“It’s the most wonderful time of the year,” – except, when it’s not.
Advent is a time of hope, peace, joy – except, when it’s not.
This is what we wrestle with in Advent: the tension between a promise of hope, and peace, and joy – and the reality of what is. It’s the tension between a holly-jolly Christmas and the reality of Ferguson, MO. It is the contrast between already – the presence of God already and always with us – and not yet – the presence not yet fully realized, and sometimes even quite hidden by the circumstances of our lives and our world.
The recent events in Ferguson remind us – again – that we live in a profoundly not yet world.
That’s why we need the words of the prophets that come to us each Advent. The words of the prophets cut through the haze of the present day and proclaim a hopeful future. Prophets, as Deborah A. Block put it, “hear God when everybody else has concluded God is silent. They see God where nobody else would guess that God is present.”
The prophets insist that God is not absent.
We need to hear the prophets today.
What we don’t need is more words. We have heard more than enough talking heads. We’ve heard (and read) endless sensationalized headlines, and we’ve heard the same words repeated hour after hour after hour. We don’t need more words. What we need are new words. Words that call us back to God. Words that renew our hope and restore our faith. Words of the prophets.
In Zephaniah 3:9 (CEB), the prophet speaks for God:
Then I will change the speech of the peoples into pure speech, that all of them will call on the name of the LORD and will serve him as one.
This verse falls just at the turning point of the tiny book of Zephaniah. The turning point between destruction and despair and a joyous hope for a peaceful future.
The first two and a half of Zephaniah’s three chapters are filled with judgment. Zephaniah lived – as we do – in a time of violence. The Assyrian King Manasseh ruled over Israel then, and Manasseh was a cruel and vengeful king. He practiced child sacrifice and murdered his own family. 2 Kings tells us that Manasseh was “Manasseh spilled so much innocent blood that he filled up every corner of Jerusalem with it.”
The people in charge killed those they were to protect, and the city was drenched with innocent blood. That was Zephaniah’s context, his world.
That world feels heartbreakingly similar to our world. For some of us, “distress and anguish” came with the week’s news headlines. For others, it came when the doctor spoke the word “cancer” or the divorce papers arrived or the calendar reminded us of a painful anniversary. The “most wonderful time of the year” can be easily overshadowed by days of “darkness and gloom” (Zeph 1:15).
Zephaniah knew that. And he didn’t try to fill the darkness with sparkling tree lights or drown out the anguish with holiday carols. He didn’t start with joy.
He started by railing against the tragedy, by giving voice to the despair and the horror. He names anger, and pain, and grief. And not just our anger and pain and grief – Zephaniah names God’s anger and suffering, too. At least ¾ of the prophet’s brief words are devoted to calling out the suffering and telling us that God shares it. They are “not yet” words.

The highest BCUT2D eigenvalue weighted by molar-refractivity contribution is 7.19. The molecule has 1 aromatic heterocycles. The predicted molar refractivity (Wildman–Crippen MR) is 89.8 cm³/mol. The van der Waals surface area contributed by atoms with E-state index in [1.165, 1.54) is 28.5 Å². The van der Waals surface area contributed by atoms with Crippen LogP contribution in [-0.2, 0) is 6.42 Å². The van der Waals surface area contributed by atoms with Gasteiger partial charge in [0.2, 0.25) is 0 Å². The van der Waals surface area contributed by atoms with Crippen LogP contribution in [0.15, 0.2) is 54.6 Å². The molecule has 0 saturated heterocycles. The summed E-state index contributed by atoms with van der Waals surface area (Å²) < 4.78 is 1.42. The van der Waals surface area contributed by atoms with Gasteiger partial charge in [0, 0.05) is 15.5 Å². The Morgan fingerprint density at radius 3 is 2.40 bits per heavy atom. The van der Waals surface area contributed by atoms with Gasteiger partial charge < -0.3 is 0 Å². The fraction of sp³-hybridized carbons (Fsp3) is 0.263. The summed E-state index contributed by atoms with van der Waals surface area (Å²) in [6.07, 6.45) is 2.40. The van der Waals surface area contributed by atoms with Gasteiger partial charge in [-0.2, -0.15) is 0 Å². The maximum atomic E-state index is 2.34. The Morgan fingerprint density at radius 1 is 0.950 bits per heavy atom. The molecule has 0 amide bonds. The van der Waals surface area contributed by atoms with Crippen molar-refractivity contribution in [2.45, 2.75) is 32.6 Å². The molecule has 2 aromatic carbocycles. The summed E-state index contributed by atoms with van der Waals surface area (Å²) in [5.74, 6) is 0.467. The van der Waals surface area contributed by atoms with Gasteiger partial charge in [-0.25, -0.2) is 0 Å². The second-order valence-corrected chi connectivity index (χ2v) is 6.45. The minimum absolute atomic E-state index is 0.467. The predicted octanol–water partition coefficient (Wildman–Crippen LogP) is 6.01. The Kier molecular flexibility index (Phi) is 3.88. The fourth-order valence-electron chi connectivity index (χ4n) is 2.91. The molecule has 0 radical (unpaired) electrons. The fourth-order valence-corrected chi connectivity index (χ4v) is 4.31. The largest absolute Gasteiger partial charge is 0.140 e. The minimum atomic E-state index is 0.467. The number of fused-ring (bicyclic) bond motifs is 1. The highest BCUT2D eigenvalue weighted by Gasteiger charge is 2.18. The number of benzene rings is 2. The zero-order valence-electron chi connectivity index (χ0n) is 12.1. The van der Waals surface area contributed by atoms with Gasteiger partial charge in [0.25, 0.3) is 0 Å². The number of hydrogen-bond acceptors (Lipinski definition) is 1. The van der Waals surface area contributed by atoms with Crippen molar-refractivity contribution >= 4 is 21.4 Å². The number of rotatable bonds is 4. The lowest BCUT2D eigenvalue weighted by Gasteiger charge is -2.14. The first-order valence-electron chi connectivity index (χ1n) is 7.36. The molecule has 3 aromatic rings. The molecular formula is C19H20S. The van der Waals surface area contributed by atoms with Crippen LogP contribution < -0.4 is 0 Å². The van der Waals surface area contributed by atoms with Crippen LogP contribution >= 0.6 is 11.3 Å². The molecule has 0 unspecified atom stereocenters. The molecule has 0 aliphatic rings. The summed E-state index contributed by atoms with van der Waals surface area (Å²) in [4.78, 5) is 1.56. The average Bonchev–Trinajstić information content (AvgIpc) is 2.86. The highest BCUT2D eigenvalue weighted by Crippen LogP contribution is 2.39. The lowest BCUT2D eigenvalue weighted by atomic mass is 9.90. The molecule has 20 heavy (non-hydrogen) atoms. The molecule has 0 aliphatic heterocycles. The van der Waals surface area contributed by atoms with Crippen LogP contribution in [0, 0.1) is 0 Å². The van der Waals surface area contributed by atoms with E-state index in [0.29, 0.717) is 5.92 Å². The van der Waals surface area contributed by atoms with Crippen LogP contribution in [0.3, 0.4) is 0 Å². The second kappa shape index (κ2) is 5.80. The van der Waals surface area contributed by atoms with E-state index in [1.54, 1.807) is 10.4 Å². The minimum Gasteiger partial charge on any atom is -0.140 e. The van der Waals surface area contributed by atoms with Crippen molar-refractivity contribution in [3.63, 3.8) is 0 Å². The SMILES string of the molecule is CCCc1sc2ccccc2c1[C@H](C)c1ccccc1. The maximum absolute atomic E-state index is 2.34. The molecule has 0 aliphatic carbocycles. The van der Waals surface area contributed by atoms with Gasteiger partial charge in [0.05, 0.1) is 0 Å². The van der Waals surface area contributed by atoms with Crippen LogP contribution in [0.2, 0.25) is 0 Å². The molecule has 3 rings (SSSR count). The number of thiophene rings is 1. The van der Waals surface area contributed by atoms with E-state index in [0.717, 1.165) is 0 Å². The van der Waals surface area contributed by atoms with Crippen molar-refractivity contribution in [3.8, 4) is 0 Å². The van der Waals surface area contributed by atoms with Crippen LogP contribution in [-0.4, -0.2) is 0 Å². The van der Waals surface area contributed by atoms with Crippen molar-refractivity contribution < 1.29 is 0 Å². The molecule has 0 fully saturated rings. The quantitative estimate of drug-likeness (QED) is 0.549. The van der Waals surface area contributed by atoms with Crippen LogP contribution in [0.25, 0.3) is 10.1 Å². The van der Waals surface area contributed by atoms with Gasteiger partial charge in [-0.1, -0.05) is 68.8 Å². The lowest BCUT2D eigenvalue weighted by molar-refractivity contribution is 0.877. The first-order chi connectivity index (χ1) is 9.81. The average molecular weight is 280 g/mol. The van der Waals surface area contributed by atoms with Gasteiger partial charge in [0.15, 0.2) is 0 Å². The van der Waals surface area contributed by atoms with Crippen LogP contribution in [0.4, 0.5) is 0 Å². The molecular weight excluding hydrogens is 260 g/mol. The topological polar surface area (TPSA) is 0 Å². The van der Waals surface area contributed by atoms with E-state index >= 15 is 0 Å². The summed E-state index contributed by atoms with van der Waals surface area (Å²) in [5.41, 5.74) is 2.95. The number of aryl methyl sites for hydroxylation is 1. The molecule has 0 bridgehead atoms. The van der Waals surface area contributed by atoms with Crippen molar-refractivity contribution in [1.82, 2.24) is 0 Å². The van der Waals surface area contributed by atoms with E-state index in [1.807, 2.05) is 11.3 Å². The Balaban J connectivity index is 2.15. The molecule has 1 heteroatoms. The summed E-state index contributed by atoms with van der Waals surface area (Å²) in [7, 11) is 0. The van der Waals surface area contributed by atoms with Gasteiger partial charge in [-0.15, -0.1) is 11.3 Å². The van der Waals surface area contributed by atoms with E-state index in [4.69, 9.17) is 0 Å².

He speaks them, and then he sits with them. Our news headlines today repeat hopeless words over, and over, and over again. The prophets don’t. They speak of despair, and then they sit with it as long as they must. So Zephaniah 3:8 (CEB) calls us to “Wait for the Lord. Wait for the day when the Lord will rise up like a witness.”
I imagine, here, a long pause between verse 8: “wait for the Lord” and verse 9: “In that time I will change the speech...they will call on my name.” How long did the prophet have to sit with the despair before finding the courage to pick up the pen and begin writing again, this time of a different future? How long was the wait?
The pause between those verses - that’s Advent. The waiting for a new word, for speech to be changed into praise. That’s where we live.
But it is not where we stay. The prophets knew that judgment was coming. But they also believed it was not the last word.
The last word, Zephaniah says, is a word of joy. “Rejoice, Daughter Zion! Shout, Israel! Rejoice and exult with all your heart, Daughter Jerusalem” (Zeph 3:14, CEB). For “the Lord your God is in your midst; he will create calm with his love; he will rejoice over you with singing” (3:17, CEB).
I love these prophetic words – have loved them since I was a college student and first heard them. They are written in the tradition of women’s songs – within the stream of Miriam and Deborah, Mary and Elizabeth – women who lift their voices to praise God and sing for joy even in the midst of some of the most difficult of life’s circumstances. These are the words of women who live with fear and despair, and choose joy anyway.
Their joy isn’t naïve or irresponsible. They don’t turn away from suffering or ignore the pain. But they refuse to give it the last word. They insist that God will yet deliver the lame, gather the outcast, remove our judgment and restore our well-being. And that is reason for joy even in the midst of sorrow.
Sometimes, it is hard to find the words to preach. It seems there are already too many words said, and most of them not the right words. And then I realize: we don’t have to find words, because the prophets have already spoken them for us. We just need to preach with the fierce insistence that the prophet’s words are the truth: “Wait for the Lord.” “Rejoice.” “I am in your midst.”